Buñuel was a lifelong Communist and concluded his film with a revolutionary statement. But he brought to the screen a profoundly biblical sensibility, most of all in the matter of retribution. The film’s title may be a reference to the 19th-century Spanish Society of the Exterminating Angel, a death squad that hunted Spanish liberals. But it is more immediately a citation of I Chronicles 21:15, “And God sent an angel unto Jerusalem to destroy it” after King David ordered a census in contravention of biblical law. The subject of the film is divine vengeance against a corrupt elite that is incapable of extricating itself from its torpor.

The British composer Thomas Adès, the son of Syrian-Jewish immigrants to the United Kingdom, debuted an operatic adaption of Buñuel’s Angel at the Salzburg Festival last year. The Metropolitan Opera features it prominently in its fall season. With a few telling exceptions, Adès and his librettist, Tom Cairns, stick close to Buñuel’s screenplay. Their endeavor raises a question: How do you write music about nothing? The question is not as silly as it sounds. Adès solves it by injecting extraneous material into the comedy, which supports the music but disturbs the joke.

Adès has no limitations as a composer, by which I mean that he has a sure grip on the whole battery of compositional styles and musical devices. He can do with a score whatever he thinks best, and his use of tonal devices, as well as atonal gestures and sound effects, is canny and deliberate. The question is whether he has provided Buñuel’s comedy with the music it requires. The film has no score at all; the only music is performed by one of the characters in the course of the action.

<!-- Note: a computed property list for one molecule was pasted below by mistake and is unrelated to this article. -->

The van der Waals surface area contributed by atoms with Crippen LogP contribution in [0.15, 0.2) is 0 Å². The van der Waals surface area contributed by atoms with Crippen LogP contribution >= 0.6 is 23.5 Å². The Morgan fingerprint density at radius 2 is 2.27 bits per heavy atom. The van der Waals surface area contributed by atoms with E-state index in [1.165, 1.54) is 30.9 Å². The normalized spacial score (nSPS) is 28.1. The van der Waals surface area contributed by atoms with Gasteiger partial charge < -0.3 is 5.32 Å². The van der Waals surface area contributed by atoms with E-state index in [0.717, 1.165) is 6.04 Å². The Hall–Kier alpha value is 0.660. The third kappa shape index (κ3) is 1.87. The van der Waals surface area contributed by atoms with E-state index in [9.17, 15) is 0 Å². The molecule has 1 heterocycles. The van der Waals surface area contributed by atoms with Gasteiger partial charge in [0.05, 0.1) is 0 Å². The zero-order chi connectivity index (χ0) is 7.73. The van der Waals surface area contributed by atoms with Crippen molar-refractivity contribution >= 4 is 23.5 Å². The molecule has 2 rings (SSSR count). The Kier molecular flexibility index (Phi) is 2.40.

In the film, guests arrive for dinner at a Mexico City mansion (on “Providence Street”), and find that they cannot leave the living room. The servants have had a strange compulsion to flee. There is no explanation for their paralysis of will. They do not understand it themselves. Days go by, and the aristocratic company begins to stink and starve. They obtain water by breaking open a pipe in the wall and food by butchering a pet lamb. A crowd gathers outside but cannot enter, either. The entrapped guests descend by turns into madness and violence, until one of them observes that they have returned by random motion to the precise positions they occupied just before the spell descended on them. They repeat verbatim the party banter that preceded their imprisonment, and the survivors stumble out of their hell.

The host promises to sponsor a solemn mass if the group escapes, but the partygoers’ Christianity cracks and peels under stress. One lady in the party, who carries chicken feet in her purse, applies practical Kabbalah without success; it is not clear whether she is meant to be a covert Jew or just dotty. Chicken feet pertain to voodoo, not Kabbalah. A Freemason in the group shouts “Adonai!” a masonic call for help, but no one appears.

Repetition, it turns out, is not the counter-spell, but a nasty divine joke. Buñuel warns us that something is awry by repeating the entrance of the guests into the mansion. The master of the house offers a toast to the prima donna of the opera they have just heard. He starts to repeat the scene, but this time the partygoers ignore him, as Buñuel winks to the audience.

After stumbling out of the house, the partygoers appear shortly afterward for a Mass of thanks-giving, but this time no one is able to leave the church. The priests halt at the exit and the parishioners mill about unable to pass the threshold. In case we were unclear about what Buñuel had in mind, the last scene shows machine guns firing at an uprising outside the church, and a herd of sheep entering the church. The relevant repetition was not the reenactment of the banal events that preceded the guests’ entrapment, but rather the repetition of the entrapment itself, this time in the church. Nothing has happened twice. These are people who are doomed to repeat themselves. That is why they are trapped.

Peter Smith Kneeling Before an Altar of Lies